If you dog has a flea infestation, for example, they might need a warm water bath using special flea shampoo or Dawn dish soap to get rid of them. Other common skin problems in dogs include yeast infections, mange, and allergies.
Dogs with allergies or yeast infections will often be given a prescription shampoo. If your dog is prone to dry skin, there are useful dandruff shampoos and conditioners for dogs that will help retain moisture and reduce itching.
How to Wash Your Dog
When you are ready to give your dog a bath, make sure you have everything you're going to need in one place. Washing your dog can be hectic once they are wet, so it's good to have everything you need in arms reach.
Make sure you have a shampoo that is specifically for dogs. Human shampoo will dry out a dog's sensitive skin and strip those essential natural oils even more, so only use dog shampoo. However, baby shampoo is also acceptable, as it is much gentler than regular shampoo.
In addition to dog shampoo, you will need a towel, brush, and lots of treats (we recommend superfood treats. Treats can make bath time a positive experience and reward dogs for enduring the process.
Here are the steps for bathing your dog:
- Everywhere is a "splash zone," so wear comfortable clothes you don't mind getting wet.
- Brush your dog before getting them wet, especially if your dog is a breed that has a long coat. Brushing first will help get rid of tangles, excess hair, and matting. If you don’t brush first, you’ll have more wet dog hair to de-mat or untangle.
- Turn on the faucet. Make sure the water temperature is lukewarm to slightly warmer, as if you were going to give a newborn human baby a wash. Never use cold or scalding hot water, as it will be uncomfortable and even painful on your dog's sensitive skin.
- Apply the shampoo to your dog and work it into a lather. Talk to them in a calm, reassuring voice as you work the suds throughout their body. Take extra care around their head, and avoid getting water and soap in their eyes and ears.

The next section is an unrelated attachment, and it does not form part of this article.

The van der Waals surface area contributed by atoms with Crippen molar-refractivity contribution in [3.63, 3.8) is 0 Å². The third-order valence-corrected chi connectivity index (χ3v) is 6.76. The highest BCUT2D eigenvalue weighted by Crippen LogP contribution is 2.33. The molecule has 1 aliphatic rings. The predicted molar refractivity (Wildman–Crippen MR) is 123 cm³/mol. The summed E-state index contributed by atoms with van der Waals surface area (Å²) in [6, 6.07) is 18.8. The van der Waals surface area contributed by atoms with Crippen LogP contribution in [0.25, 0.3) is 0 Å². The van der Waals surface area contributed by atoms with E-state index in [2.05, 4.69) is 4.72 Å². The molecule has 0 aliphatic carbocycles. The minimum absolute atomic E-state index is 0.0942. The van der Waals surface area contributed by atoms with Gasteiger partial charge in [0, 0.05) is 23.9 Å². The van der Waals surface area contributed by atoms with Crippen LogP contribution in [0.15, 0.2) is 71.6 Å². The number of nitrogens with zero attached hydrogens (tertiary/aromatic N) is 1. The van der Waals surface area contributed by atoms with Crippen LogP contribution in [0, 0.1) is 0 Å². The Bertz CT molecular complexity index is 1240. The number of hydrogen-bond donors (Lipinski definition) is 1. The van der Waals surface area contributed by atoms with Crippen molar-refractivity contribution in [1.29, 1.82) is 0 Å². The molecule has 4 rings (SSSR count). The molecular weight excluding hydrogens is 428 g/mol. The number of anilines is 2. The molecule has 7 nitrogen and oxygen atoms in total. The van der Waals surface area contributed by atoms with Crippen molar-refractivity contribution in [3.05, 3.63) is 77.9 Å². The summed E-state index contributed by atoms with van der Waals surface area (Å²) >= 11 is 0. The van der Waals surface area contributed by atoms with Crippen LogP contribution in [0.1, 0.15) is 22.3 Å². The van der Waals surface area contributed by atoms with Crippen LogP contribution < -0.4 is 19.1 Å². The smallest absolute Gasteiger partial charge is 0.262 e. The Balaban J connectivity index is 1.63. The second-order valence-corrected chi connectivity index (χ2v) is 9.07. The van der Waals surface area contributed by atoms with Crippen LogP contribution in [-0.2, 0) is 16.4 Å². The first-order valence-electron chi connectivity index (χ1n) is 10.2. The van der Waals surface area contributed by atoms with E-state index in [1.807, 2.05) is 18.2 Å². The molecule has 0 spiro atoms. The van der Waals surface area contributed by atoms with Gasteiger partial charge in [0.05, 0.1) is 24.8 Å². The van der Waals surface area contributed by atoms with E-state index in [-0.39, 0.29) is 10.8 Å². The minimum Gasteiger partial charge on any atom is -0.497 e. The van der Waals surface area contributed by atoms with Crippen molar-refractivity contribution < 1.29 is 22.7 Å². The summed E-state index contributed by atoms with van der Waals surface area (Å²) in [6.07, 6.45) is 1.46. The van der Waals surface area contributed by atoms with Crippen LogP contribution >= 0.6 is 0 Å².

- Rinse (almost) every inch of your dog until the water stream runs clear. Do not get water in your dog's ears or eyes.
- Dry them off thoroughly with a towel. It's OK if the toweling down doesn't make them bone-dry, as the rest will air-dry. Using a blow dryer or hair dryer is not recommended, as the heat is too much for their skin.
- Reward your dog. Give them praise, pets, play, and treats for a job well done.
Wondering how to keep your pooch clean in between baths? You can extend that in-between time by using dry shampoo for dogs. Dry shampoo maintains their natural oils, keeps their coat moisturized, and delays odor. If you have a short-haired dog, you can also use pet wipes to remove any dirt they may have gotten into.
Bath Time Doesn't Have to Be Stressful
Though it may seem like a daunting task, dog bathing can be fairly simple. As long as you have the proper tools and know the bathing regimen needed for your dog’s breed, fur, activity level, and skin conditions, you can set them up to have great hygiene.
Remember that taking them a professional is always an option as well. Groomers will do all the hard work for you, plus they often throw in a haircut or a nail trim.